It has been raining almost solid for the previous two days which will basically make the trails way to slick her in Japan until early next week. When I say slick, I mean like butter on a tile floor slick. While my playtime this weekend is going to be off the trails, earlier this week I got out to one the “local” loops, Ogusuyama (aka Mt Ogusu). Like most of the riding I have done over here there is a bit of street riding involved to get there. I enjoy these street rides as I always see something culturally interesting.
On this cruise to the trails while on one of the many tiny side streets, I passed by an onion stand that caught my eye. This stand was totally unattended and there was not even a window of a home within sight. It was totally on the honor system. There was not even a one-way coin box. Just pick out your onion and drop your 100 yen (About $1) in the box. If you need to, make change. I think this one little stand says a lot about the values and culture of rural Japan.
The last little bit of pavement passes by a really thick and sizable patch of bamboo that always real cool to look into. The canopy is so thick that I have never seen direct sunlight on the ground here.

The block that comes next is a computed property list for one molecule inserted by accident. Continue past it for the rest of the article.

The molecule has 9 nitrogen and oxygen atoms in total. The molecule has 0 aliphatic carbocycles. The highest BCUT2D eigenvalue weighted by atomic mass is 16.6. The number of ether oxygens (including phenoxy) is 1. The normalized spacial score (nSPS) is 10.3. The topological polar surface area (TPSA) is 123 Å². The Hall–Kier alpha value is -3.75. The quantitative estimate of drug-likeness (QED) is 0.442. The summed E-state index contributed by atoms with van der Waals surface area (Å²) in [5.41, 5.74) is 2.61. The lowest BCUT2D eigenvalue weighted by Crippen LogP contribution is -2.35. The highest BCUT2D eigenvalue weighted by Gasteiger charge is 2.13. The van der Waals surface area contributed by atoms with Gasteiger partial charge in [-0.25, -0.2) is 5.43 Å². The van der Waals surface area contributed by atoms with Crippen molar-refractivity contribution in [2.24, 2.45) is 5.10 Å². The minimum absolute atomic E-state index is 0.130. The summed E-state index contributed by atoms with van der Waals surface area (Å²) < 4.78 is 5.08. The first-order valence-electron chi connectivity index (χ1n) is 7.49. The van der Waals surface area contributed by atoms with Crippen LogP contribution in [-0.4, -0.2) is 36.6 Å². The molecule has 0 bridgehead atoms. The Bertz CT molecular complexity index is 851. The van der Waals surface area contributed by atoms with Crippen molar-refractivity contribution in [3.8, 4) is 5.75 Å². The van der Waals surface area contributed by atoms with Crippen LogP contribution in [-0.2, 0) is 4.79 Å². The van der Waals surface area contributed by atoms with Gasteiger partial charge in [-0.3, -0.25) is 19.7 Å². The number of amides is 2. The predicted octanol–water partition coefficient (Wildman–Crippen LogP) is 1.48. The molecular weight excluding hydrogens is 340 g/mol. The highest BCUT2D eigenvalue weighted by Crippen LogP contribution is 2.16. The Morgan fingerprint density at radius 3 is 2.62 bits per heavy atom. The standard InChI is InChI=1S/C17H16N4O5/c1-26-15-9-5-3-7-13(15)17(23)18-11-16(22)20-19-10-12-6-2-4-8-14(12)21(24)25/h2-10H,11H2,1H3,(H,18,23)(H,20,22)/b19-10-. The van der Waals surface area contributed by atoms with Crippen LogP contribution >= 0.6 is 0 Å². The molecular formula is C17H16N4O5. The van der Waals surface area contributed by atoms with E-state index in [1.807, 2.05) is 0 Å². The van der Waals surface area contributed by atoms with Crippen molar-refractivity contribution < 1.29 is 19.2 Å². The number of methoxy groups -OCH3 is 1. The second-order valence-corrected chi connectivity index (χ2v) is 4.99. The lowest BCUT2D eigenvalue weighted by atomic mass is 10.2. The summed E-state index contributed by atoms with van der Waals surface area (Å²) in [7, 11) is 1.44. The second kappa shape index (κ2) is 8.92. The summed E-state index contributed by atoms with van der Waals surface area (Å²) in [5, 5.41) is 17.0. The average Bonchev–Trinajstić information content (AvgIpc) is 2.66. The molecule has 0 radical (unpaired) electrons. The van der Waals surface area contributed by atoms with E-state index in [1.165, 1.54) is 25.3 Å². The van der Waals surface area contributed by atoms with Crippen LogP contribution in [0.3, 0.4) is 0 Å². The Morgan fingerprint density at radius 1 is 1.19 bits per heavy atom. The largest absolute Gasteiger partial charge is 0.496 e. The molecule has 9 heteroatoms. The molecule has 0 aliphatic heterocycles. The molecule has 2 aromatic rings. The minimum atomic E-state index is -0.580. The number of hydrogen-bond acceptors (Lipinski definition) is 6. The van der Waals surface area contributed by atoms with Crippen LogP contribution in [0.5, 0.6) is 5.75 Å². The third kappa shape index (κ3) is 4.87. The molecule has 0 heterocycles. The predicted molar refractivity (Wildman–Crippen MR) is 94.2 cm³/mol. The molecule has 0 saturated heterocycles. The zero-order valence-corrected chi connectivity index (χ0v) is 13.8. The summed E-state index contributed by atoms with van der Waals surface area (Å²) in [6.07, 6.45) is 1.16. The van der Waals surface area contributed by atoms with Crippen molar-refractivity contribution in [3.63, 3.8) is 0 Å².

Once on the trail, the light drizzle from the day before had left some slippery spots on the trail.
I rode this area back in Decemember, but did not hit up all of the trails. I made a point to hit up the trails I had missed last time. Ogusuyama is the highest peak on the Muira Pennisula and the trail I took drops down to far side of the pennisula from Yokosuka.
I have no idea what actual name of the trail I took is but most of my friends have just referred to it as Trail 3. This trail was really fun as it had great flow and cashed out the elevation in a way that allowed you to carry plenty of speed in most sections.
This is one really cool trail marker.
Once down the on the other side of the pennisula I did a bit of riding along the streets before picking a dirt access/fire road to head back up the mountain. While there were some steep pitches on the climb overall it was not brutal. I have certainly climbed plenty of uglier fireroads.
Once back up on the top of the mountain, I decided to a take a path less traveled. While I noticed this faint trail heading off in the bush before, I had never ventured onto it. Today I gave it a shot as I had a decent idea of where it should go. I was riding solo in foriegn country on a lightly used and new to me trail. Throw in the fact I have an extremely rudimentry knowlege of the language at best and you should see why I felt so alive with healthy dose of excitement coupled with just a dash of anxiety.
The trail ended up coming out pretty close to where I expected it and I enjoyed the stroll back to the apartment. It was another good day to ride a bike.